Why Wendy Jacobs thinks emptying your plate is important
Find out how you can help the needy in Singapore by emptying your plate, and what Wendy Jacobs has to say about this.
Singapore is undeniably a foodie nation. We are blessed with a melting pot of cultures, resulting in great cuisine from all over the world – from our street stalls Hainanese chicken rice to our Michelin starred restaurants, Singapore has got it covered.
Food to Singaporeans, is not just a means of survival, it is a way of life.
But when you cook or when you eat out with your family, do you consider how much food you are actually wasting? According to the National Environment Agency, 788,600 tonnes of food was wasted in Singapore in 2014. That’s equivalent to weight of 108 full load double-decker buses in a day.
Electrolux, a leading home appliance brand recently conducted a survey that was very telling of Singaporean’s eating habits – while the majority of Singaporeans over-order, over-buy or over-cook routinely (51%), almost one third refuse to eat leftovers.
To raise awareness of these eating habits, Electrolux kickstarted a campaign called #happyplatesg, a community initiative inspired to raise awareness of food waste in Singapore, one plate at a time, with Wendy Jacobs as the ambassador.
Wendy is not only a gorgeous model hailing from South Africa, she is also married to Singapore’s favourite football son Fandi Ahmad and they have a brood of five.
theAsianParent had the opportunity to speak to Wendy about her role in this campaign.
Why did you choose to take up this role?
As a mother of 5 and a family of 7, we do waste, we do over cook, we do overbuy. This campaign made me take a step and think about the food that we waste and how we can cut back on this wastage.
My kids are kids who will eat anything but we were cooking too much of what they wanted. I used to think leftovers for one day was okay but more than that and I would have thrown it away.
What are some tips you can offer Singaporean families in order for them to waste less?
What we do now, is we cook one big luncheon, which is our main meal. Then whatever is left over from lunch, that is dinner, and we add to that. So we cook things that can keep – things like pasta, chicken curry, less of foods like bee hoon and salads.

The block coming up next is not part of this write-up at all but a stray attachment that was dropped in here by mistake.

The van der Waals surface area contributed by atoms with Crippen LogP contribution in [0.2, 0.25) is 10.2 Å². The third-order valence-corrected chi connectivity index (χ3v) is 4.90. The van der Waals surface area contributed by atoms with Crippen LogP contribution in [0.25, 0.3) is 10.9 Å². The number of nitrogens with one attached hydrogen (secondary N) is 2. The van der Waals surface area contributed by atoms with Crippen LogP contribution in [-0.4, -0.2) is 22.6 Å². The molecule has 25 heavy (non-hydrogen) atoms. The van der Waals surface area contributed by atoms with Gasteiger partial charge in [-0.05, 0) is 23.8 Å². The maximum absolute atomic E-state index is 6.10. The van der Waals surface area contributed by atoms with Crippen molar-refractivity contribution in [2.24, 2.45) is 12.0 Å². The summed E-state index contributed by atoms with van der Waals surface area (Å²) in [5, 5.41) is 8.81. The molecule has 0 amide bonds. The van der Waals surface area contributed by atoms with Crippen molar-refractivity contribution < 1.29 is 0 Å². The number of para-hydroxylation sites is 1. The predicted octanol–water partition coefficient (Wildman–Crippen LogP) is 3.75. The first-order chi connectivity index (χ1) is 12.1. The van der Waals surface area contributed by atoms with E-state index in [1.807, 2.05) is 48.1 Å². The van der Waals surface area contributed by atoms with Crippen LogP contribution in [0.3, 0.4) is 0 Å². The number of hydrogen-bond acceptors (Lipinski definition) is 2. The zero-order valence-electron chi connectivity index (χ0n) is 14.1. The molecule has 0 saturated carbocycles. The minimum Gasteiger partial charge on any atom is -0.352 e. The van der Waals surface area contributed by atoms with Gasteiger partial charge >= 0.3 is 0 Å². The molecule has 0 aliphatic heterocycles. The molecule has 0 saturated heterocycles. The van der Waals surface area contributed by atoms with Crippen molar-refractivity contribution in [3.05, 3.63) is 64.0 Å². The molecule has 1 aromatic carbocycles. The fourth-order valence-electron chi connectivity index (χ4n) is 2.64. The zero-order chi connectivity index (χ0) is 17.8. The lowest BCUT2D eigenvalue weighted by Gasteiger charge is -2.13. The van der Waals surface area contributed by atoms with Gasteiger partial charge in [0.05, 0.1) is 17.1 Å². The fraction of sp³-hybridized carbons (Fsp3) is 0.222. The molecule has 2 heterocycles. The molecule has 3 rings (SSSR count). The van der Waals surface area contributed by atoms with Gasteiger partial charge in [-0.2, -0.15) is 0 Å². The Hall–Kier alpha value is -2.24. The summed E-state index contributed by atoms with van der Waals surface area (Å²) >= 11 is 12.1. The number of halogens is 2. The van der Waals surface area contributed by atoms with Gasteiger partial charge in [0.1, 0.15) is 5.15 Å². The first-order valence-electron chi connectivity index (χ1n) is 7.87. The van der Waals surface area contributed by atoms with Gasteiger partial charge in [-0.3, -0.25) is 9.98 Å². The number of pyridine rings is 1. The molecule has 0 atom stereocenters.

Read on to see what else Wendy has to say about this campaign.
Why do you think this campaign is a good idea?
It is economics. I mean, I am the three-trolley lady in the supermarket. People look at me, and they ask me, how long is that going to last you, and I tell them a week! (laughs) I have 5 kids and 7 people in the household so that is a lot of food that is needed.
I think it is important for families to live within their means. Big families need to learn to stretch their food. It’s also the food culture here. Asians still have this concept that they need rice, a meat and vegetables. To me, that is total wastage. But if you can’t afford it, it’s ridiculous.
One dish, a hearty soup or a pasta, that’s really enough. Families should start looking at eating within their means. Eating out is actually cheaper than buying groceries.
There is a way to eating in on a smaller budget, stretch a meal. A pasta, a curry, a cheap sardine is a stretched meal. You don’t have to go out and eat out every 2 days. They are eating beyond their means. If you can’t afford it, you have to re-adjust. Also think of your kids getting older, their appetites change.
You feel that Singaporeans’ eating habits should be re-adjusted?
Yes, Singaporeans eat too much. There is late night supper at 10pm, my friends will ask me out for prata, but our stomachs are just not made to eat a big meal that late.
I detest eating late at night. Every time you see someone, you ask them, have they eaten, without really thinking about it. You know, I lived in Jakarta and I never saw wastage of food, people there are willing to take a handout.
Give someone here a second day meal, it would be considered rude. Whereas in other countries, it would be considered a gift.
Any final takeaways that you would like to add?
Education is important. We need to reach out to more Singaporeans and educate the young families. Campaigns like these are needed. The awareness of food wastage was brought to me by Electrolux and I did some food distribution as part of the campaign. You would be surprised what your heart feels like after this. I thought to myself: I’m blessed. I did something good today. Help the community, waste less.
The good people at Electrolux have teamed up with Food Bank Singapore to distribute food to the needy in Singapore with every photo or an empty plate posted on Instagram with the hashtag #happyplatesg.
Do your part this Christmas – waste less and take a photo of your empty plate!